The music professional
Young artists who are in the early stages of their career development must trump the odds and develop their artistic entrepreneurship practice to the point where they can reach this critical mass. Here, the profits from their time and well-being justify their passion. This is only achieved through ‘product development’ and entails fostering in-demand, specialised, intricate and fine skills, often in many different areas and fields besides just playing the piano and guitar or working with a digital audio workstation. A musician who practises at least four hours a day may develop the skills for their chosen instrument, but it is the application of these to drive the ‘music entrepreneurship practice’ forward that changes the need to refine these skills even further.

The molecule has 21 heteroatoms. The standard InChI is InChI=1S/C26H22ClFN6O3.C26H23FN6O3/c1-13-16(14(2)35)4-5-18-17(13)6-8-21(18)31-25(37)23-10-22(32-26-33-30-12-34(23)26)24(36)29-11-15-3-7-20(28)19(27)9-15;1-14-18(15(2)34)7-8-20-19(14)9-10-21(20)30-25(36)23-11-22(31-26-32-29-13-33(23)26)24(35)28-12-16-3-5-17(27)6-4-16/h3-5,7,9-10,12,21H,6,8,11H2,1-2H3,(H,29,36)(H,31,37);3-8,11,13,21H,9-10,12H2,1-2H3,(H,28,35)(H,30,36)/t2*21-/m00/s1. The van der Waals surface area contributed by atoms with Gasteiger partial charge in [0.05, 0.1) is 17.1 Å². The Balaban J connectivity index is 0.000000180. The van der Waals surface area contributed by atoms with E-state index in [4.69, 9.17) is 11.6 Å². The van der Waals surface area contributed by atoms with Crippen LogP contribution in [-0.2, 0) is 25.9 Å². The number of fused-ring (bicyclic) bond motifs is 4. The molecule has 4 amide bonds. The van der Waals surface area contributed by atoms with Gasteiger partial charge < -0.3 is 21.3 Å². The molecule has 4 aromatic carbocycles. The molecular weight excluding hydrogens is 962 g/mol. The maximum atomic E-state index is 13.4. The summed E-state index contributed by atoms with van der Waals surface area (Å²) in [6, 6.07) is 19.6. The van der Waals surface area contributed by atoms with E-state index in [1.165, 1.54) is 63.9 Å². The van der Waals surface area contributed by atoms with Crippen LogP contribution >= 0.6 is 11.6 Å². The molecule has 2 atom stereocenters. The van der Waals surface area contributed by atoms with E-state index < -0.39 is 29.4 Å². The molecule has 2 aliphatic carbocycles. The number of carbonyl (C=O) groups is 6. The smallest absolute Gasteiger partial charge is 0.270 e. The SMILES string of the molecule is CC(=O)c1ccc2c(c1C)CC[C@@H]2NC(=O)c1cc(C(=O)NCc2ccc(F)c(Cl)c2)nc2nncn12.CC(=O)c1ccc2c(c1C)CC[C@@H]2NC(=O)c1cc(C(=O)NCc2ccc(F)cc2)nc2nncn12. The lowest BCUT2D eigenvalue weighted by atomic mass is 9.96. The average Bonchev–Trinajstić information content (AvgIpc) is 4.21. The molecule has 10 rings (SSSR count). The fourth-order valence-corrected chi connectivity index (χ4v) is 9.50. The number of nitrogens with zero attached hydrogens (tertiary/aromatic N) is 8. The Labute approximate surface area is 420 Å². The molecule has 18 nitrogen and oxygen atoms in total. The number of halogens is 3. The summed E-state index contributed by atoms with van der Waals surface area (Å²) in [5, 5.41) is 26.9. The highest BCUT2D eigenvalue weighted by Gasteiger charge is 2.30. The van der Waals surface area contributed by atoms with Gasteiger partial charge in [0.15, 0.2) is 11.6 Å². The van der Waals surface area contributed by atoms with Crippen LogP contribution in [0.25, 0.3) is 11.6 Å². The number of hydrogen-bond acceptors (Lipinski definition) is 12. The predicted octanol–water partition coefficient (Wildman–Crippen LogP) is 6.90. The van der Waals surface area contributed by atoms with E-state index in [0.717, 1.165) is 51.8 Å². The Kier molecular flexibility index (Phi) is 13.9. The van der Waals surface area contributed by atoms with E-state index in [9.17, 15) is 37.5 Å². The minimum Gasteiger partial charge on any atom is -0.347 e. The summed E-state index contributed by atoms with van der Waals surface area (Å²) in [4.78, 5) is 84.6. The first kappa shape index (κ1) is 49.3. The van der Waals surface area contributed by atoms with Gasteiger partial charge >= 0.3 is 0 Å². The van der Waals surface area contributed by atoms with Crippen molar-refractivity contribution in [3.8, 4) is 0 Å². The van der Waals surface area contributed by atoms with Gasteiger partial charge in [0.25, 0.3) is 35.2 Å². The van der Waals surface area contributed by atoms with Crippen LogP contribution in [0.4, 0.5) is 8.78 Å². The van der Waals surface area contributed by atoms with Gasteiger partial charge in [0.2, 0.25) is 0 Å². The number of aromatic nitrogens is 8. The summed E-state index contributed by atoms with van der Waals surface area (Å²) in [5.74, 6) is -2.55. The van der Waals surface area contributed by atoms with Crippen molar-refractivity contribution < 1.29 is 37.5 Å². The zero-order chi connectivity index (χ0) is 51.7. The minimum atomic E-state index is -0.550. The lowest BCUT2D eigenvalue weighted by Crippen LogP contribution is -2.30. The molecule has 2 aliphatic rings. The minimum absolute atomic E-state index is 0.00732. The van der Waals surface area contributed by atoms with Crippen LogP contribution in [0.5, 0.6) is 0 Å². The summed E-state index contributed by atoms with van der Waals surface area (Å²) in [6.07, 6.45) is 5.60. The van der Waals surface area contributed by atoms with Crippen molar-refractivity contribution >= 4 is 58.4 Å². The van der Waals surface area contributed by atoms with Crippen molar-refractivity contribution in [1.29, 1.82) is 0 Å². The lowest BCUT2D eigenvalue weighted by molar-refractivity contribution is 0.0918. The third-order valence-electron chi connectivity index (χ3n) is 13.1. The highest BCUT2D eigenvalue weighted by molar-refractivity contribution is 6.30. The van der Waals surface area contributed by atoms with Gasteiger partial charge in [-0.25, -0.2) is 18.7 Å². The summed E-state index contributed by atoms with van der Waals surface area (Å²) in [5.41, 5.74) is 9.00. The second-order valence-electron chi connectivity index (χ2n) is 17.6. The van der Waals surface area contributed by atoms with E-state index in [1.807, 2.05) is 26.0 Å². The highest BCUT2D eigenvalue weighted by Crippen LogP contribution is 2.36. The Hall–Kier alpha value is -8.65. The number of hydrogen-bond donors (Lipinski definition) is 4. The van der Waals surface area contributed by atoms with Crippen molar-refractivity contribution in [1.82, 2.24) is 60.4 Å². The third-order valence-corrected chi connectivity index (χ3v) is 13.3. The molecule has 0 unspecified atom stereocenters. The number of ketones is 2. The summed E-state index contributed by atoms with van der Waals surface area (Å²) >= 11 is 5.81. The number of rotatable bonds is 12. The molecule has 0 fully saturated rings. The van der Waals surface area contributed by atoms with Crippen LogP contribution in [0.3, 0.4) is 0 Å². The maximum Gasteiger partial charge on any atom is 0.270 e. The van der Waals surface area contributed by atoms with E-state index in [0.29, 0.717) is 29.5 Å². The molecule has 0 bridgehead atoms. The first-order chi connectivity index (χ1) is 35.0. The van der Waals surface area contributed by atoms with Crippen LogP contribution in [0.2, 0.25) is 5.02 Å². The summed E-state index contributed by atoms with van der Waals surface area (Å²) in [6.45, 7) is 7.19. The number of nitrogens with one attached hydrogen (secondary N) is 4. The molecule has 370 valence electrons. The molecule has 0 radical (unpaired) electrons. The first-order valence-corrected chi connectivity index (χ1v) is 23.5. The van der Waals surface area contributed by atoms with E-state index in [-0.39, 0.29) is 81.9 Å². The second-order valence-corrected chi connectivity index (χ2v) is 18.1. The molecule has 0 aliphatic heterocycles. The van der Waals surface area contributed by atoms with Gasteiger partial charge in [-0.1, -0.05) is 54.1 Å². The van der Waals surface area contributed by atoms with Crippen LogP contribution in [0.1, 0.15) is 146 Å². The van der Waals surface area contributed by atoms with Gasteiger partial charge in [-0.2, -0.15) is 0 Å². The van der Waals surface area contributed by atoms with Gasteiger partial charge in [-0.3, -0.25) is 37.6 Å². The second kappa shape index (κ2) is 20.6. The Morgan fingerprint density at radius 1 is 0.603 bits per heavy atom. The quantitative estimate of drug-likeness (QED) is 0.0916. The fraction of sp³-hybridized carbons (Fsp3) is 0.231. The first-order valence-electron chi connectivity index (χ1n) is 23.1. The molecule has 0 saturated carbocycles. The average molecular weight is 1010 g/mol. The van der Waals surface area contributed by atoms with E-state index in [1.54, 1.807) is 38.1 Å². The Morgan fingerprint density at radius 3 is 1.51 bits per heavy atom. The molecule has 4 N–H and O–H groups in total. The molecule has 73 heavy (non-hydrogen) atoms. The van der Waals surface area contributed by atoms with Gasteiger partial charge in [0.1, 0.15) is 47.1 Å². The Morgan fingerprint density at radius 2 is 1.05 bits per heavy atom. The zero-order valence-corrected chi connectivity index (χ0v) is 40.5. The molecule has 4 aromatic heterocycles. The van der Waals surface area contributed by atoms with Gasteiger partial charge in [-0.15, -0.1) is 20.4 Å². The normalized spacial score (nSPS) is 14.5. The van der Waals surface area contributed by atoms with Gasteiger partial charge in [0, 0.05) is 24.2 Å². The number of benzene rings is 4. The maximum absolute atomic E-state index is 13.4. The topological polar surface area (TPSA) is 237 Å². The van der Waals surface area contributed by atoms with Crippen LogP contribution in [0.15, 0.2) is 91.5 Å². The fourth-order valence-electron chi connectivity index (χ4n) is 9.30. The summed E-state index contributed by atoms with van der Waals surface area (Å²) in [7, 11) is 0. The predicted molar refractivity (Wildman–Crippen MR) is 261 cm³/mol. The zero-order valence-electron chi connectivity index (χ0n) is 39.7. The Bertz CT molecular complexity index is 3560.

If I had to argue for the reason children must study music, it would be that beside all the developmental benefits, these skills can be developed at an early age. And should that child, now an adult, wish to apply these skills to entrepreneurship, they can shape them to solve real arts business challenges. Bear in mind that the arts are still at the forefront of this business structure – and getting paid enough to survive is the function of such a business. Here, a little help is needed from sponsors to make it into professional viability. Funding for the arts is not a foreign concept, but funding a so-called business in the arts has the same tainted perceptions as artists themselves. The benefit to society and not that of the entrepreneur tends to change the conversation around grant funding (where the money is intended to benefit society) to loan funding, where the arts entrepreneur must now repay the loan out of their nonexistent profits.